The Review and Herald

565/1902

February 3, 1891

Sermon at Otsego

EGW

In company with Elder Rousseau and his wife, I left Battle Creek, October 3, 1890, to attend meetings at Otsego, Mich. We went by private conveyance, and as we passed through the different towns on our way, we had many serious thoughts in regard to the work to be done in spreading the light of truth in these small villages. Are there not in Battle Creek church persons who are free from responsibilities in connection with our institutions there, who could enter Harmonia, Augusta, Gull Lake, Richmond, and other places near Battle Creek? Have the members of the Battle Creek church have the true missionary spirit? Are they following the example of Christ? He did not remain in the pleasant courts of heaven, and leave a world to perish. Where are our home missionaries? May the Lord awaken an interest in the hearts of those who could do this work, that the light may shine into darkened places. Those who are content to sit under the clear light of truth Sabbath after Sabbath, and do nothing to diffuse this light, will lose the light themselves. If we would keep the light, we must be constantly giving it out. Jesus did not neglect the villages. The record declares, “He went throughout every city and village, preaching and showing the glad tidings of the kingdom of God: and the twelve were with him, and certain women, which had been healed of evil spirits and infirmities, Mary called Magdalene, out of whom went seven devils, and Joanna the wife of Chuza Herod's steward, and Susanna, and many others, which ministered unto him of their substance.” Not only Christ, but his disciples also, labored in the cities and villages; and those who had been in the truth longer than the new converts, ministered unto him of their substance. RH February 3, 1891, par. 1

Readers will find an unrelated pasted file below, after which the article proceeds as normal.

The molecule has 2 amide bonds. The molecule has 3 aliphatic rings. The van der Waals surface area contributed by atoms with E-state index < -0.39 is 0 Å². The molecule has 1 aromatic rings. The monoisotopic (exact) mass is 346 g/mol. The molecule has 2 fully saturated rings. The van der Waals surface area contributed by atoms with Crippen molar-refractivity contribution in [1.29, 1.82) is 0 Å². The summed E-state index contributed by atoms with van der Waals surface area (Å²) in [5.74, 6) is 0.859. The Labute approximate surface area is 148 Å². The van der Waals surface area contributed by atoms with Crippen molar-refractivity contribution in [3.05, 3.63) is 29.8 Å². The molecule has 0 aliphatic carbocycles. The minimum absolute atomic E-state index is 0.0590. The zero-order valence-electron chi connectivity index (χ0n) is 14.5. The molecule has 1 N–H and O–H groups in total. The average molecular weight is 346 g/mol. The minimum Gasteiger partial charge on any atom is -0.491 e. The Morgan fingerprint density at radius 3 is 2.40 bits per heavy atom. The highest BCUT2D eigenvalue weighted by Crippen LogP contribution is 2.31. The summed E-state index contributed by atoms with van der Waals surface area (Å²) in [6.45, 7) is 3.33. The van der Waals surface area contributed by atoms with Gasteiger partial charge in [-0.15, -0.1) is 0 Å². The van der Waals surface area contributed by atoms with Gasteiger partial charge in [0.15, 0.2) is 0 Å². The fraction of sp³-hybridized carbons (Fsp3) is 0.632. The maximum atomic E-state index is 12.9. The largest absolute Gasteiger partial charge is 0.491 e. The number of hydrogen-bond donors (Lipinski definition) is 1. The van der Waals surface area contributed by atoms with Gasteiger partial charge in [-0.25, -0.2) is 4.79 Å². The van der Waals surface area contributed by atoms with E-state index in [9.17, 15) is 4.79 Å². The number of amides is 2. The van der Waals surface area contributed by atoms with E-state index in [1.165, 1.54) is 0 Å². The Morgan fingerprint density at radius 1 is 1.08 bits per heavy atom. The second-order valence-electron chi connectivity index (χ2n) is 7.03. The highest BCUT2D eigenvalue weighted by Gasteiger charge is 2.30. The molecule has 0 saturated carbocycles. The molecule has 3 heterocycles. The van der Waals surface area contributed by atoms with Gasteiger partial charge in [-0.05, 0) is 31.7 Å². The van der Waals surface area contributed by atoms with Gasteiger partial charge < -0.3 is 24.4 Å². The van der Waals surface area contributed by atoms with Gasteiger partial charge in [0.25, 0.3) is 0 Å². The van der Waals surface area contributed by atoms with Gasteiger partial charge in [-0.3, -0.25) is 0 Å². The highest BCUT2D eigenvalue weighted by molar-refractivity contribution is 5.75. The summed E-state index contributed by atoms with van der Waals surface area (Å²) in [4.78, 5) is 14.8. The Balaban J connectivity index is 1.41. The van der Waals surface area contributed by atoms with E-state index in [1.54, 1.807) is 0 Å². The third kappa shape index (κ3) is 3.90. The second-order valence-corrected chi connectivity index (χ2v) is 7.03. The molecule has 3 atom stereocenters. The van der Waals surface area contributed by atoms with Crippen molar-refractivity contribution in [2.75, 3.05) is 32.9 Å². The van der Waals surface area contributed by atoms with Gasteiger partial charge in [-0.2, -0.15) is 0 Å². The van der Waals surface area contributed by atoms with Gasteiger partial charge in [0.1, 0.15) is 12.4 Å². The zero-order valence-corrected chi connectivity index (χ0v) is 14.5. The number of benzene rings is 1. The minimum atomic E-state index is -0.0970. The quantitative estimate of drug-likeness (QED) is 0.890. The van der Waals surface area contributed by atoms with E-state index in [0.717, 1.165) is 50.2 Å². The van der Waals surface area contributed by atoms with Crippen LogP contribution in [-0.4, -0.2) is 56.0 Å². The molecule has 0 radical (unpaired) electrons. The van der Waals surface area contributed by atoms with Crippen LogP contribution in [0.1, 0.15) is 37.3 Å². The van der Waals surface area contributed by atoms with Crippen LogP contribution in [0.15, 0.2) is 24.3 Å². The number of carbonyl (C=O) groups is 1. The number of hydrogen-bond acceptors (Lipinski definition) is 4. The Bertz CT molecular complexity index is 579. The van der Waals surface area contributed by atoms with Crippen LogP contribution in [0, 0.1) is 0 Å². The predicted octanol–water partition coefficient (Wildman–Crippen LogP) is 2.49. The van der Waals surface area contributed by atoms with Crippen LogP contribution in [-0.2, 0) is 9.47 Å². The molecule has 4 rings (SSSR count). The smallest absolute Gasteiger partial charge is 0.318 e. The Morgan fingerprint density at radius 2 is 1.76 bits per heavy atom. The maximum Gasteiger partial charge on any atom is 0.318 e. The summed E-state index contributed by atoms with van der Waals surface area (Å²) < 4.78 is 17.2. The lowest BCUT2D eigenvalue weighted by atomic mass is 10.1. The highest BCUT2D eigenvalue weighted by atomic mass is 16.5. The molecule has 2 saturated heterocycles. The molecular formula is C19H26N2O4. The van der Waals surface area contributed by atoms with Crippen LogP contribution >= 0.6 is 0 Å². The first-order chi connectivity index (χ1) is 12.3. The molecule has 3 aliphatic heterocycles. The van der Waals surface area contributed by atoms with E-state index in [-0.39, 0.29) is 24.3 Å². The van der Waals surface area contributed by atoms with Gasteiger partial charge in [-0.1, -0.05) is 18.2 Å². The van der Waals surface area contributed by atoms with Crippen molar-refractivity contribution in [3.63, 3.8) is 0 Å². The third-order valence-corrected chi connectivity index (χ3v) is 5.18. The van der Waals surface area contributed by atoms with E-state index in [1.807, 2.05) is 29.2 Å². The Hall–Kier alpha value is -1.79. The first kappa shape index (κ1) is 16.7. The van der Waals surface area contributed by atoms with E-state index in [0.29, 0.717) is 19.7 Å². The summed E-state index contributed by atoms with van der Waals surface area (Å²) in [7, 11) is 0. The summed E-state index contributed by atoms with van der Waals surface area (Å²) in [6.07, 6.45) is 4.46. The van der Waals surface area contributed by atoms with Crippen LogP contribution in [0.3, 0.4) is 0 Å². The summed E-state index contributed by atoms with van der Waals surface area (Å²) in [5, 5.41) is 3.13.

Jesus left his glorious home, and went without the camp, bearing reproach; and shall those who have received the sacred treasures of truth, crowd together into large communities, and leave the work committed to them undone? Mark the example of the divine Teacher: “The people sought him, and came unto him, and stayed with him, that he should not depart from them. And he said unto them, I must preach the kingdom of God to other cities also: for therefore am I sent.” “In the morning, rising up a great while before day, he went out, and departed into a solitary place, and there prayed. And Simon and they that were with him followed after him. And when they had found him, they said unto him. All men seek for thee. And he said unto them, Let us go into the next towns, that I may preach there also; for therefore came I forth. And he preached in their synagogues throughout all Galilee, and cast out devils.” RH February 3, 1891, par. 2

No one who professes to be a follower of Christ is left without some burden of responsibility. He is to let his light shine forth to the world. All heaven is interested for the salvation of souls. The angels that excel in strength have their commission to work for the perishing souls of men. Thousands and tens of thousands are engaged in active warfare, seeking to repulse the hosts of darkness, setting captives free from the power of the enemy. If angels are thus engaged, shall we be indifferent? God means that we shall all be laborers together with him. The least of all saints is to keep himself in the love of God, that he may not be a burden to others, but be able to lift with the active workers. Satan and his agents are working to destroy the Church of Christ, and it is necessary that every soul should be on the alert, helping on the great mission of the Redeemer. RH February 3, 1891, par. 3